Boxer Deontay Wilder Has A Message For #BLM And The #Resist movement


President Trump recently granted a posthumous pardon to Jack Johnson. Johnson was the first black heavyweight champion!

“It’s my honor to do it. It’s about time,” Trump said during an Oval Office ceremony.


Johnson, born in Galveston, Texas, was the target of racial resentment, particularly after he defeated white boxer James Jeffries in the 1910 “Fight of the Century,” about that sparked race riots.

Three years later, he was convicted by an all-white jury of violating the Mann Act, which made it illegal to transport a woman across state lines for “immoral” purposes.

In their efforts to prosecute Johnson, authorities first targeted Johnson’s relationship with the woman in question, Lucille Cameron, who later became his wife, but she refused to cooperate.

But they found another white witness, Belle Schreiber, to testify against him. Johnson fled the country after his conviction, but he agreed years later to return and serve a 10-month jail sentence. He died in 1946.



About Jack Johnson

Born in March 1878 in Galveston, Texas, according to Encyclopaedia Britannica, Johnson became the first black heavyweight boxing champion after defeating Tommy Burns in Sydney, Australia, in 1908.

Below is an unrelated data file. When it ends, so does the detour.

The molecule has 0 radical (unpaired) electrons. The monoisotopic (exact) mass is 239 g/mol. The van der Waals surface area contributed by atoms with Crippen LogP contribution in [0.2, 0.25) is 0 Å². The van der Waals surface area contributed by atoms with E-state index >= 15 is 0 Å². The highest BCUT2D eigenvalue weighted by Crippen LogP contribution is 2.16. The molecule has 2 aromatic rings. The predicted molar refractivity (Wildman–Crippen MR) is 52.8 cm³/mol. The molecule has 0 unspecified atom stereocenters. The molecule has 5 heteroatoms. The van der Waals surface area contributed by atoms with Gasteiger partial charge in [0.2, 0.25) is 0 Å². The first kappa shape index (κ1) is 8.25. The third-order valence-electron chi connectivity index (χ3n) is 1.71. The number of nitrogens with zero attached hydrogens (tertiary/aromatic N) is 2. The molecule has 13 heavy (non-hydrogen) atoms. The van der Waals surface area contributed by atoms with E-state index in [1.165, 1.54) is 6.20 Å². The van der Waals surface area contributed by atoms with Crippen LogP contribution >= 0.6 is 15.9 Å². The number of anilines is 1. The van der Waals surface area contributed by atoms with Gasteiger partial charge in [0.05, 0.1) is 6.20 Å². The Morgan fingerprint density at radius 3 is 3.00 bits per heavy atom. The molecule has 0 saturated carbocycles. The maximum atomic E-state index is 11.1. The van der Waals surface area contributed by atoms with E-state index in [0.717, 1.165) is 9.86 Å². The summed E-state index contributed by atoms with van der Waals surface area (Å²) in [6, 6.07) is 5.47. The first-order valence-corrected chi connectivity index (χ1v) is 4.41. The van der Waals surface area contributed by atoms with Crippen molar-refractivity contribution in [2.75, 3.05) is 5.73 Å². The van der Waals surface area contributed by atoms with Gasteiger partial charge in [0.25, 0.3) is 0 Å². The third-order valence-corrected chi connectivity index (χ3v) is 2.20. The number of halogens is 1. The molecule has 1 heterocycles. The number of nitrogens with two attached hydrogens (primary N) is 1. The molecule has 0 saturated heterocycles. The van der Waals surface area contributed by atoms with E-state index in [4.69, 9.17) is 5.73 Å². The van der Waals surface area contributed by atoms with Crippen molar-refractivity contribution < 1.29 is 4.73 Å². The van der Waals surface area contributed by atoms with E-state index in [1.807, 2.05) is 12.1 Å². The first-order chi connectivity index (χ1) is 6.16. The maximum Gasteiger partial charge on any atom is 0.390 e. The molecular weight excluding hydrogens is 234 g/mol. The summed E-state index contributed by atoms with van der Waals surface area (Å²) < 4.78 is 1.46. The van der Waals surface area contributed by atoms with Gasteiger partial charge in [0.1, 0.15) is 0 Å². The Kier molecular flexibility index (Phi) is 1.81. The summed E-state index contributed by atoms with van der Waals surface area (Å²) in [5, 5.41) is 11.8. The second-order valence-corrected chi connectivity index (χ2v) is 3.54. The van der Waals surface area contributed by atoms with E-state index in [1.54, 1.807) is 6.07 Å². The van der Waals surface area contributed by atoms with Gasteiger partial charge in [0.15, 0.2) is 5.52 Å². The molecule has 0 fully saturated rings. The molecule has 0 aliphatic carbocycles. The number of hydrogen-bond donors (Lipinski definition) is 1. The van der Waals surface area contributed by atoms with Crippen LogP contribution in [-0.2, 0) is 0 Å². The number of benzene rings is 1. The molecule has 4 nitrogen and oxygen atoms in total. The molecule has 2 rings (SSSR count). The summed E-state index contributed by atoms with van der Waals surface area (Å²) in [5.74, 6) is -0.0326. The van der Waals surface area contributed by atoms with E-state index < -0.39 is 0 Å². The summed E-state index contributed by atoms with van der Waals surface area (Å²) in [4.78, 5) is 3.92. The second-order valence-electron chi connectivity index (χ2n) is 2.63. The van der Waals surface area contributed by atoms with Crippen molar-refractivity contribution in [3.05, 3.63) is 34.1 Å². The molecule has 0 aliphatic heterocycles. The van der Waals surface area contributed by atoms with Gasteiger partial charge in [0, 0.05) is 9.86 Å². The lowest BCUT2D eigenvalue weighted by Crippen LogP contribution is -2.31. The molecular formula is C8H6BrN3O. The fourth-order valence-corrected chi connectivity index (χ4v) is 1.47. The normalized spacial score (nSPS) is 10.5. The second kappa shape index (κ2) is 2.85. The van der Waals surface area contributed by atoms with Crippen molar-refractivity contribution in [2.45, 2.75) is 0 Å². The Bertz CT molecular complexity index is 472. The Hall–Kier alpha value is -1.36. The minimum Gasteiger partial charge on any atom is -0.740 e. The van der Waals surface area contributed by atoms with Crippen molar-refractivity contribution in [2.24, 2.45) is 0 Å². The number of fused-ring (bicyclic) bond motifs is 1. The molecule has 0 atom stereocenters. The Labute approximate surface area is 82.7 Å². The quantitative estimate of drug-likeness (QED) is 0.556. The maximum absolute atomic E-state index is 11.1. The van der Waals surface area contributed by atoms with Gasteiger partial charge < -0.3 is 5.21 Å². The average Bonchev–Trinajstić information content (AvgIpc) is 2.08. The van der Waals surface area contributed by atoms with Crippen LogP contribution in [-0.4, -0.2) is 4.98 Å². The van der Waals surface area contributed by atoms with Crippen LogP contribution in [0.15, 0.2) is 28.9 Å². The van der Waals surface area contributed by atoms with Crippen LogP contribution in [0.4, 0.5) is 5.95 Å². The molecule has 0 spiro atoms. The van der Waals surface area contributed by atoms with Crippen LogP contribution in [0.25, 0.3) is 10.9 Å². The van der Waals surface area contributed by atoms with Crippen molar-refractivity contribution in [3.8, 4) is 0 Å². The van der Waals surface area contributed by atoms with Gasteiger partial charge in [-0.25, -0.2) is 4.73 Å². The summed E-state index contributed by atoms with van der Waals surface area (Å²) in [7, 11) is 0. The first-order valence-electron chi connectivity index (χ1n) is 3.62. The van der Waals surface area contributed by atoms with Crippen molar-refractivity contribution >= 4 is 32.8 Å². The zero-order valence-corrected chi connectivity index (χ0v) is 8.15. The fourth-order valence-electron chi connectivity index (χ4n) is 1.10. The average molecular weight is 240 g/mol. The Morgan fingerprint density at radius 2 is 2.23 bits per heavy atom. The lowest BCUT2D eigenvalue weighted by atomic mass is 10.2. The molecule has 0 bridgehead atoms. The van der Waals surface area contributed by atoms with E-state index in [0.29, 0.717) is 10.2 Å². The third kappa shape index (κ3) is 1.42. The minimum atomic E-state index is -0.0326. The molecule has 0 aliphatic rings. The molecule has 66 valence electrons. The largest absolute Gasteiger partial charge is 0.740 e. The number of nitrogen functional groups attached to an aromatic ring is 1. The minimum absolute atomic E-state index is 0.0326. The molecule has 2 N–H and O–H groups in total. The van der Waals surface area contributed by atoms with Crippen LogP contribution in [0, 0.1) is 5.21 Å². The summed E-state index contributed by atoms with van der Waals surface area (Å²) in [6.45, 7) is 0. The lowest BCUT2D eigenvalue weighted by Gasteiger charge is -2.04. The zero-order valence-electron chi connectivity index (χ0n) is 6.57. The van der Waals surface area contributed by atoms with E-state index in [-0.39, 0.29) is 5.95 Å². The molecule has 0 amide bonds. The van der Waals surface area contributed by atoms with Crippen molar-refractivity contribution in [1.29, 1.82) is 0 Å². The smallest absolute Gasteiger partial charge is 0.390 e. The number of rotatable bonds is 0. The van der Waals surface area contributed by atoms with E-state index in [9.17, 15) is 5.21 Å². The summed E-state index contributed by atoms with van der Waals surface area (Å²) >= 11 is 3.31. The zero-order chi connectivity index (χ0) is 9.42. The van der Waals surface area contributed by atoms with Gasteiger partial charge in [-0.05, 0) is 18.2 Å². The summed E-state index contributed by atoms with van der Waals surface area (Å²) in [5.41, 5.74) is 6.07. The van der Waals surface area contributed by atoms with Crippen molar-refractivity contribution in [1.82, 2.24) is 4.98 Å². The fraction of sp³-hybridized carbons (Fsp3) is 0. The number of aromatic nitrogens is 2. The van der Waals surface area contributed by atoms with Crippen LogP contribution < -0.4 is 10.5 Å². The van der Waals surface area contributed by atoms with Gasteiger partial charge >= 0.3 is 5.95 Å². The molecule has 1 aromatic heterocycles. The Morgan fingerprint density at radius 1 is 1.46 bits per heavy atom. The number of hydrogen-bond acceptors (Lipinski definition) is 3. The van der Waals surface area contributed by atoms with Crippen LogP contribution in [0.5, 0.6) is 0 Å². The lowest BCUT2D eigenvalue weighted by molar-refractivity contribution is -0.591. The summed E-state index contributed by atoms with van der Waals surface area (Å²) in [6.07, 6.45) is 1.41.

Two years later, he faced off against boxer Jim Jeffries, who had been called out of retirement and was referred to as the “great white hope” because many white fans wanted him to beat Johnson and take back the heavyweight crown.

Portrait of American boxer and heavyweight champion Jack Johnson.

Johnson defended his title in Reno, Nevada, in front of a mostly white crowd, prompting violent race riots in which more than 20 people were killed and hundreds were injured. Most of the victims were black.

“But this was white-on-black race riots in every corner of the United States, where groups of whites unhappy that Jeffries had lost went into black neighborhoods to kill African-Americans simply because of the color of their skin, simply because Jack Johnson was unforgivably black,” documentary filmmaker Ken Burns told CNN’s Carol Costello in 2005.


American Professional Boxer Deontay Wilder felt he needed to address people like Black Lives Matter, and the Resist Movement. He wanted to let them know that he doesn’t give a damn what they think about him going to the White House to watch the President Pardon Jack Johnson!

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